COVID-19 & Animals: What The Public Does And Doesn’t Know
The current project was designed to gather information for animal welfare organizations in light of the current outbreak of COVID-19 (also referred to as the novel coronavirus). We asked advocates to submit survey ideas in order to determine what information would best help the organizations who make up our audience. We combined those ideas into a set of questions to administer as a poll in the U.S.
Origins Of COVID-19
Before diving into respondents’ understanding of COVID-19, it is important to be clear on the scientific community’s understanding. The latest and most reliable scientific evidence indicates that the virus likely originated in a wet market in Wuhan, China (Riou & Althaus, 2020). Wet markets sell both live and dead animals from wild and farmed sources. They bring humans and animals into close proximity, providing a way for viruses to jump from species to species, as has also been observed in previous outbreaks (Woo, Lau, & Yuen, 2006).
Many rumors about COVID-19 are circulating online and in less-reputable news sources, so Faunalytics wants to remind our readers of how important it is to rely on unbiased media and scientific reporting. Faunalytics is one such source, as the articles that are published in our library come from academic journals, and we vet the stories we share on social media.
For other sources, we know it can be hard to know who to trust. Our research team recommends using Media Bias/Fact Check to help you figure it out–it’s what we ourselves use. They provide a simple rating for each news source, but also a detailed Methodology section fully outlining how they arrive at their ratings so that you can see that they themselves are not biased.
- Only 10 to 20% of people in the U.S. understand the zoonotic (animal-to-human) origins of the novel coronavirus. Without additional cues, only 16% of survey respondents mentioned the wet market conditions that allowed the virus to jump from species to species. Even on true/false items, fewer than one third correctly indicated that the virus spread because animals were kept in very close quarters.
- A paragraph outlining the link between animal agriculture and the outbreak was seen as convincing and logical by the majority of participants. Given the lack of understanding described above, education about how the treatment of animals relates to human disease is clearly needed. These results show that a carefully-presented, factual argument can be convincing. That said, caution is strongly indicated, because a substantial minority of respondents found the argument misleading, annoying, or offensive–even in the absence of an advocacy message like “go veg” or “reduce your meat consumption.” Moving from education to advocacy increases the risk of reactance (backfire effects).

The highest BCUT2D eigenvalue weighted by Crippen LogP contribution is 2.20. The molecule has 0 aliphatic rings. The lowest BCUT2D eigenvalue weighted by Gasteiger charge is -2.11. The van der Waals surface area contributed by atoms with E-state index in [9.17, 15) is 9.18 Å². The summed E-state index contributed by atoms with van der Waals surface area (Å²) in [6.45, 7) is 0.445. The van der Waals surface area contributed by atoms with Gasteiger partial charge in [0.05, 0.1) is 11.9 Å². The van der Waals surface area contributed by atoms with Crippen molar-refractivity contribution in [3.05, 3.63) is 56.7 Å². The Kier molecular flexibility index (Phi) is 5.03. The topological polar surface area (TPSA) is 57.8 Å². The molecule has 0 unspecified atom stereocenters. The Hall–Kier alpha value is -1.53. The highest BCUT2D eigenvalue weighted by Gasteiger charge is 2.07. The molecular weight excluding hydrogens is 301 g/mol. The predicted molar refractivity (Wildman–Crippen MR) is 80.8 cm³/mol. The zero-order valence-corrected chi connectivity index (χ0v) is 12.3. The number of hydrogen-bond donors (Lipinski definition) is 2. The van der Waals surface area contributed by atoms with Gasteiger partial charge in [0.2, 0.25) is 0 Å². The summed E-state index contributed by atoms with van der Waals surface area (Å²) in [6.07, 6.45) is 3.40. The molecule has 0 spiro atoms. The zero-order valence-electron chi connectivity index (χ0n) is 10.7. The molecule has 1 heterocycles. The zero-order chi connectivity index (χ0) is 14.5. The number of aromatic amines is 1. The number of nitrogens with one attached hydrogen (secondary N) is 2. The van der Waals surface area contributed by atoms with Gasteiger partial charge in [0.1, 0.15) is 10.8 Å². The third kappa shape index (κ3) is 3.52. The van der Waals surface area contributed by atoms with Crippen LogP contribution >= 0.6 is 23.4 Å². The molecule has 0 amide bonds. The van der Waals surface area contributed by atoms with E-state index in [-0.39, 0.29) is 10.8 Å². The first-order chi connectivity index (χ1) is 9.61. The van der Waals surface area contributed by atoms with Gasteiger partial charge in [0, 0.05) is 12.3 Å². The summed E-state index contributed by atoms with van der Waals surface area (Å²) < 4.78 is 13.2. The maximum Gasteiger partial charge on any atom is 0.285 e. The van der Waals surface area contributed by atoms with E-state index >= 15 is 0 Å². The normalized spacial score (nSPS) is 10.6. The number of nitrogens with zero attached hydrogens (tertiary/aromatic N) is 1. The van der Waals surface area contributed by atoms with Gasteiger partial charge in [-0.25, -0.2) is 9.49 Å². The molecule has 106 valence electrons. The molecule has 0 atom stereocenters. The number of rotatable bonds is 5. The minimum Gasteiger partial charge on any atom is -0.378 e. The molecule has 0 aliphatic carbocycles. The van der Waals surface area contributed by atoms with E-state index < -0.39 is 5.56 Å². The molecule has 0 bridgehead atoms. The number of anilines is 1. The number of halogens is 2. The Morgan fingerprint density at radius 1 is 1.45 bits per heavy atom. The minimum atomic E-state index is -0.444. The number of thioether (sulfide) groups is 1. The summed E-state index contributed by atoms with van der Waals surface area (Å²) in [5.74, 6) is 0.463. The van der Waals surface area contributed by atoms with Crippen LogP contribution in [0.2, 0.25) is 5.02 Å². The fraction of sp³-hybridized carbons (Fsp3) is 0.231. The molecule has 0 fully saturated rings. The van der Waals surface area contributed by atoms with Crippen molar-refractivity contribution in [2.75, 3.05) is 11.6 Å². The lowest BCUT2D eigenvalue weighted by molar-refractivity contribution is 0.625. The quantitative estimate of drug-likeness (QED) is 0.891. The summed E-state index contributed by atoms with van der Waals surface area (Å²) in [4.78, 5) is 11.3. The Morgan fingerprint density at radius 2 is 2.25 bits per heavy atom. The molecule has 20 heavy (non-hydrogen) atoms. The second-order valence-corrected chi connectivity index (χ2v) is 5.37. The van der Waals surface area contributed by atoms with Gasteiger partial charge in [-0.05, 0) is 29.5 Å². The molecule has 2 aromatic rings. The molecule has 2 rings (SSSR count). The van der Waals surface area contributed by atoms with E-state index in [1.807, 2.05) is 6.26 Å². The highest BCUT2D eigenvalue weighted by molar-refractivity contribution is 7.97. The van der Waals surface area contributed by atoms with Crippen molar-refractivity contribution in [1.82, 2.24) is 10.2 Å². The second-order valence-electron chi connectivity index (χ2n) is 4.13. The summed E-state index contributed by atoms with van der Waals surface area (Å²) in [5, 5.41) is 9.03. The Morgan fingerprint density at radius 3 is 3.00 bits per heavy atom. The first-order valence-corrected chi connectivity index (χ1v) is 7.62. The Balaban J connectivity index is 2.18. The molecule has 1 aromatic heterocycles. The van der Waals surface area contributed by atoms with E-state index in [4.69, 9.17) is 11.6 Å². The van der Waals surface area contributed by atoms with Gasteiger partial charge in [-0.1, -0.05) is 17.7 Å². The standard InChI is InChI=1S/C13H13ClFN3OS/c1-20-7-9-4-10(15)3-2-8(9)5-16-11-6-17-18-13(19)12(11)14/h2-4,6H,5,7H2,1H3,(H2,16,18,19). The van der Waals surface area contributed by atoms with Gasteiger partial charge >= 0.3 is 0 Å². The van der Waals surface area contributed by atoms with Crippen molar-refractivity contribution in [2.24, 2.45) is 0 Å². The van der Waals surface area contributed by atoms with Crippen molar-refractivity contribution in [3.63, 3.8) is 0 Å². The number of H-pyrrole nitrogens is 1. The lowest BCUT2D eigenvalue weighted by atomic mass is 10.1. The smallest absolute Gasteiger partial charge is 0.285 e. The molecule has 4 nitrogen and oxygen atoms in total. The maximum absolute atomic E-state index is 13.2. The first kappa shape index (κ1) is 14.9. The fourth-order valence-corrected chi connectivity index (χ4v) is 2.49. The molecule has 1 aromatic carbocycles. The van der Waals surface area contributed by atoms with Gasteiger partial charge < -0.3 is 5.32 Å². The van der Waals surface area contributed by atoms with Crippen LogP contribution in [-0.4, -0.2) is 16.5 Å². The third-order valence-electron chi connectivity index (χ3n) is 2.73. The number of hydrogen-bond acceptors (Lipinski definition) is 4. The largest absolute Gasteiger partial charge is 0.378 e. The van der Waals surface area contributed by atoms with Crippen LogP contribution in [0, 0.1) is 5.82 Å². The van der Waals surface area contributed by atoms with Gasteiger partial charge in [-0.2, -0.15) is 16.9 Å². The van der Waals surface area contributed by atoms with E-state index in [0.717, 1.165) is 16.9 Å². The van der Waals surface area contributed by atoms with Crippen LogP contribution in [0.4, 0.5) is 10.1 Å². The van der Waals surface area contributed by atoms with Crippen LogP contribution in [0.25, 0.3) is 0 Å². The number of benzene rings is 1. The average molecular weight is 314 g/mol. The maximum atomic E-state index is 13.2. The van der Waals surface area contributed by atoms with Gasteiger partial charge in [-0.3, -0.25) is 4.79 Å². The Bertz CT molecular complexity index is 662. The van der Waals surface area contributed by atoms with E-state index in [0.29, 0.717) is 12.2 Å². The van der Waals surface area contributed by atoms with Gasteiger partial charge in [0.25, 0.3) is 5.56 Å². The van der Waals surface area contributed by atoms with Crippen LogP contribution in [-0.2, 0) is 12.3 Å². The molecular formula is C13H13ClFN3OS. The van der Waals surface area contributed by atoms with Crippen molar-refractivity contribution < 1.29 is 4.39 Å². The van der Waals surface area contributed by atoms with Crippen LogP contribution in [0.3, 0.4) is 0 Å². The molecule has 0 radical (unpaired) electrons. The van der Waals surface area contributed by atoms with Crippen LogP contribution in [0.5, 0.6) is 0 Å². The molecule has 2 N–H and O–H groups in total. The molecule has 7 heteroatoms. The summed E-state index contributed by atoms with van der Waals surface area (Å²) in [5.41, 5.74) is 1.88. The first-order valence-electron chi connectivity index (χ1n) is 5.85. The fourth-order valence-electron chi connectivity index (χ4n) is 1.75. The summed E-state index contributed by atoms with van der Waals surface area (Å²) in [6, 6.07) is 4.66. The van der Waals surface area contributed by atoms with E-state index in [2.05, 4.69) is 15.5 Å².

- There is moderate support for legislation that would protect both animals and human health. Substantial proportions (42 to 43%) of respondents support restrictions on agriculture and trade to prevent future outbreaks of disease. Opposition was the strongest (35%) to the idea of banning any type of animal farming that has been linked to a serious human disease outbreak, but only 27% were opposed to restrictions on animal agriculture to help prevent future pandemics.
- Most people believe animal shelters and sanctuaries should be considered essential services. Whether shelters and sanctuaries are ruled essential or not currently depends on jurisdiction, but 59% of U.S. respondents believe that they should be, with only 15% opposed. This did not differ by region.
- Very few people are aware of the threats to life faced by animals used in research or those who depend on tourists for food. However, almost all respondents were aware that companion animals are not generally spreading the virus.
- Unless food availability changes in the coming weeks, we should not expect overall animal product consumption to change substantially because of COVID-19, although some individuals may shift their behavior. The proportions of people who said they are more likely to try plant-based eating or reduce their meat consumption because of the pandemic were similar to the proportion who said they were less likely to do so because of the pandemic, suggesting that average consumption is likely to remain similar.
- In a time of pandemic, some people are more likely to donate to animal charities, some are less likely. Roughly equal proportions of respondents said they were more and less likely to donate to an animal charity because of the pandemic. Respondents also claimed that they were more likely than usual to donate to charity because of the pandemic, but we should treat these claims with skepticism, as data from the 2008 recession suggests that overall donations are likely to decrease substantially (Reich & Wimer, 2012). There may also be more targeting of donations toward poverty-related causes, which could divert funding away from animal charities.
This project was led by Faunalytics’ Research Scientist, Tom Beggs (MA), and supervised/co-authored by Faunalytics’ Research Director, Dr. Jo Anderson.
We are very grateful to everyone who submitted suggestions for this poll. We hope the findings are useful to all of you.